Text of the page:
Many sources have pointed out that although the experience was great, the piece failed to deliver consistent results. What most people failed to note, however, is that inconsistency was exactly the message the creator tries to deliver: that although fortunes are sought through the indispensable use of data-mining, this kind of data is far from infallible.
The site reveals inconsistent results for me, too, but I decided to perform multiple samples of the results to see if I can see an underlying pattern - in other words, turning an inherent fault of the machine to useful and relatively accurate results with additional sampling. These are my results:
While the proportions of categories vary greatly, there is definitely patterns in the categories of online, books, sports, movies, social, and professional. I don't know how sports got such a big chunk in the graph, but my guess is that it must have to do with my skydiving videos which were very popular in YouTube a while back.
Things become a bit more interesting as I use a different variation of my name to perform the search. As my own experiments with Google has shown, Googling See-ming Lee vs Seeming Lee vs seeminglee can yield fairly different results. While the main hubs of my universe remain the same, the weaker nodes vary greatly. Until I managed to teach Google how to equate all my identities as the same (more on this at another time), my online presence are determined mostly by people's preference of how they wish to spell my name.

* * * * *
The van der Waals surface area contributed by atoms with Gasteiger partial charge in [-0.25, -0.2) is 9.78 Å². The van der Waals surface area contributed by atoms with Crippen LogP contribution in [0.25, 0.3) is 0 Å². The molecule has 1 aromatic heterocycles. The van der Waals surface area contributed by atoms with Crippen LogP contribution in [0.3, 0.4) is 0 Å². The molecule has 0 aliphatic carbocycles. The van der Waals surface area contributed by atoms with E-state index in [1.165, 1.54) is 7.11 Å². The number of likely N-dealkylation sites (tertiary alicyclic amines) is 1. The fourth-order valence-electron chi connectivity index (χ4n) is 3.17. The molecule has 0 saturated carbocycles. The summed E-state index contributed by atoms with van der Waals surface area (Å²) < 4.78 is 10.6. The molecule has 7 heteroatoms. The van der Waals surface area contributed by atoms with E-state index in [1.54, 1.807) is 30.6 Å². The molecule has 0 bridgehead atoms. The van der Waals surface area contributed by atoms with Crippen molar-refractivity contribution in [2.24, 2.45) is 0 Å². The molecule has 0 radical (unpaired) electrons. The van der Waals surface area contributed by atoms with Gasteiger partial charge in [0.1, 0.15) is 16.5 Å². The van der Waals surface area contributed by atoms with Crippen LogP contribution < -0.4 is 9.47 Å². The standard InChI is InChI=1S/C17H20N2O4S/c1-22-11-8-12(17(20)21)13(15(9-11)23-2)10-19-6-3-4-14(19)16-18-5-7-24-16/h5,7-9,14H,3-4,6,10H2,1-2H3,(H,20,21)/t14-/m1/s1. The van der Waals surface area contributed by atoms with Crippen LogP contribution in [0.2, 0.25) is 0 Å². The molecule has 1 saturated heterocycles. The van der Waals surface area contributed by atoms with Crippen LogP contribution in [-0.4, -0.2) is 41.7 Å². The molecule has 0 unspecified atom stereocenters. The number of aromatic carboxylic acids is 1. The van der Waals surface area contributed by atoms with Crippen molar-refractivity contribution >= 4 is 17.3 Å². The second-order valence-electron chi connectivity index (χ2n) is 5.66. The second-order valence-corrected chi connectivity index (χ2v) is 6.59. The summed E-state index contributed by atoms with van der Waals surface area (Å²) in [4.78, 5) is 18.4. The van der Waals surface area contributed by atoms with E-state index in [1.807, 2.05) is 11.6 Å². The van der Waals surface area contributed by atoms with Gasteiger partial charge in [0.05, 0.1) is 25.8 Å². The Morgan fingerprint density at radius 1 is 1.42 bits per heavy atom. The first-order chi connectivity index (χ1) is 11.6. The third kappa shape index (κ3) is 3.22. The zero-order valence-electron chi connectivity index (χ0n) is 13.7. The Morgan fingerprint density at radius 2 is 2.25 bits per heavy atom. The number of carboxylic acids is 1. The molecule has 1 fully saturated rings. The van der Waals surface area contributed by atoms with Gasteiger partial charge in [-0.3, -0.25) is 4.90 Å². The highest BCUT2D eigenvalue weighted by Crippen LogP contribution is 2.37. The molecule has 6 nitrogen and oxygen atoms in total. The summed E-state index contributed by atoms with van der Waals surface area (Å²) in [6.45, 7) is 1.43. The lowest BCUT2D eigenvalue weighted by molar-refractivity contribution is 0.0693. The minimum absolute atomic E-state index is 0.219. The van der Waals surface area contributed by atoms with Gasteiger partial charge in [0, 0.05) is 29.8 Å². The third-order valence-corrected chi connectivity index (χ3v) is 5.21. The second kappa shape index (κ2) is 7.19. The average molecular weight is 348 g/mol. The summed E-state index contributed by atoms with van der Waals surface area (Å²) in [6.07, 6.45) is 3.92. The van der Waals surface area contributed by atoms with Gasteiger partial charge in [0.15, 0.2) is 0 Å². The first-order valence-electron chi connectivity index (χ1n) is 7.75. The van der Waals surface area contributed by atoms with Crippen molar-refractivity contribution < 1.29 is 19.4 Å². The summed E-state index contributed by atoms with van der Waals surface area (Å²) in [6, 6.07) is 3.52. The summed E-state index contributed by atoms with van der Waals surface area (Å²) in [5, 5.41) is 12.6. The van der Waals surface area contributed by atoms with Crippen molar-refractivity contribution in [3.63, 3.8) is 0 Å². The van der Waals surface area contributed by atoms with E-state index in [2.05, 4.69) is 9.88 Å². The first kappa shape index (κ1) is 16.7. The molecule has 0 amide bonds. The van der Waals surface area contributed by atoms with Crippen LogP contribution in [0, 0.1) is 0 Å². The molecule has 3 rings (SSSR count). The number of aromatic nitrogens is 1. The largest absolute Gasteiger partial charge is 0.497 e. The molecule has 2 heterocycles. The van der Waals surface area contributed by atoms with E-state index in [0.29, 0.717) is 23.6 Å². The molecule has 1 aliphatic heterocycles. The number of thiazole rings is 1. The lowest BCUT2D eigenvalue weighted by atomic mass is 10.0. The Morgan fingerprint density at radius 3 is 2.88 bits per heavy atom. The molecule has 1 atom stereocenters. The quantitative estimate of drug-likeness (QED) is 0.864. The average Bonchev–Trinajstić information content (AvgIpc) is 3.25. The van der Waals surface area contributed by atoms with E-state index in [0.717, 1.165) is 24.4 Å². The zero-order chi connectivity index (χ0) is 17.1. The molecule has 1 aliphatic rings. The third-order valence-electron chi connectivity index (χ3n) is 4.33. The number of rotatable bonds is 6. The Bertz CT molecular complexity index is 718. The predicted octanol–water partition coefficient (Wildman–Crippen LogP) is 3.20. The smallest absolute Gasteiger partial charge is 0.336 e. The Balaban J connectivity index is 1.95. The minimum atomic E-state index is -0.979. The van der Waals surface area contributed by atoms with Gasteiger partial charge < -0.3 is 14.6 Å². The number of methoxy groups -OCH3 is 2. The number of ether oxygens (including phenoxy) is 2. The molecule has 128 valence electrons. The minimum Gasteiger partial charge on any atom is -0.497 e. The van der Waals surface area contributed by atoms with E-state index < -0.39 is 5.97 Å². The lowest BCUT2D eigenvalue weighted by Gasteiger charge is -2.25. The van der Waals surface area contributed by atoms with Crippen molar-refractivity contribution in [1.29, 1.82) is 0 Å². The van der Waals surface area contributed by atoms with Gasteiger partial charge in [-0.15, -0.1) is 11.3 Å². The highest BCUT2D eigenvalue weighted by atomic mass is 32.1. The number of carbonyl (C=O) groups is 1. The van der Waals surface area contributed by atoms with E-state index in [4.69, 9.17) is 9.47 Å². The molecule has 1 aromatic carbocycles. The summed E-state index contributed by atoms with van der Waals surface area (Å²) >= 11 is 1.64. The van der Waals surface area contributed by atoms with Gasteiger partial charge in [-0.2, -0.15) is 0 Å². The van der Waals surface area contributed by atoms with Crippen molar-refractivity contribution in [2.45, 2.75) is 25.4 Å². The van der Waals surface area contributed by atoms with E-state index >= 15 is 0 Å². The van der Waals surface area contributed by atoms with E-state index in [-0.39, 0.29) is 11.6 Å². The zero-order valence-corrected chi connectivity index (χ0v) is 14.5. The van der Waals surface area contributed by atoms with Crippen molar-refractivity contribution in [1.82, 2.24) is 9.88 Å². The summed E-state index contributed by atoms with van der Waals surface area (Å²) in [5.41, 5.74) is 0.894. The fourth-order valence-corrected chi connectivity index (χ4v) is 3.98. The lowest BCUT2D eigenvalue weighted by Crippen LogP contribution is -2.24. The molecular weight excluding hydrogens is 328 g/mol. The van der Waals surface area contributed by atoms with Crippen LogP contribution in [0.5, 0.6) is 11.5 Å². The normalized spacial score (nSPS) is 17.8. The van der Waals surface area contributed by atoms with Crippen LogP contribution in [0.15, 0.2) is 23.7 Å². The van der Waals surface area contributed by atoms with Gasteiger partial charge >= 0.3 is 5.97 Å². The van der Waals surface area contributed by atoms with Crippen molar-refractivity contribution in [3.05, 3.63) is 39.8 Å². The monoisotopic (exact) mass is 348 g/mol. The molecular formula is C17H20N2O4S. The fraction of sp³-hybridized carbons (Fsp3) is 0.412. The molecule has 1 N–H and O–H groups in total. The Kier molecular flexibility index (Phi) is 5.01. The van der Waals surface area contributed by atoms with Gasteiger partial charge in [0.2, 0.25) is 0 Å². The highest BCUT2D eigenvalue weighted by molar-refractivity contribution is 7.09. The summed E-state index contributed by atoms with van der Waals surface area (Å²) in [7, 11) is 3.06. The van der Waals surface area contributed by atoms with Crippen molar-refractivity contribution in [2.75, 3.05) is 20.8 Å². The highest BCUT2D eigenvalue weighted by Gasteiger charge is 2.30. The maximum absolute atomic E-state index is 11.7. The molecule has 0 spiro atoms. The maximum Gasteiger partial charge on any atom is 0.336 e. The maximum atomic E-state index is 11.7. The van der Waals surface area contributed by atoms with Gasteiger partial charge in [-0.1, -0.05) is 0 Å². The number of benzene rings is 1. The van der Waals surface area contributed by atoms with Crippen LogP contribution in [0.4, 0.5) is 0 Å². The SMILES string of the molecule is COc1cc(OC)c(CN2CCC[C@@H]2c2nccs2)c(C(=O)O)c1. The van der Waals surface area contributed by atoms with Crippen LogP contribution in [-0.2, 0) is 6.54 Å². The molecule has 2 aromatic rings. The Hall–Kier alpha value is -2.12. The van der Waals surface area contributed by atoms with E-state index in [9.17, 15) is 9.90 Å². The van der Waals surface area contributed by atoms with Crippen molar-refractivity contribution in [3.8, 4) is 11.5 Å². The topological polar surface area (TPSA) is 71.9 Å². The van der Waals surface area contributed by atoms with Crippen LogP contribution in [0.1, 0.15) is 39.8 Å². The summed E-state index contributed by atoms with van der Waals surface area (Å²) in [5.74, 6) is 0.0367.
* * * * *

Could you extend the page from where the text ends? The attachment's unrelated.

Here is Personas' output of Seeming Lee (my name with no hyphen) and it reveals a more complex person:
I think that these results reveal a more complete picture of who I am. The interesting bit is my music, which was absent in my first attempt, becomes a much greater part in my overall persona makeup. This makes me wonder if it is best for me to go by Seeming Lee instead of See-ming Lee, but the fact that the compact form also introduced an illegal attribute (whatever that means!) also worries me a bit. It is useful to observe however that there are consistencies among all 10 searches: online, books, sports, social and professional, so I'll accept that as generally a good thing.
All in all, the piece is fun to play with, and I recommend that you check it out at http://personas.media.mit.edu/personasWeb.html.
Additional information can be found at http://personas.media.mit.edu/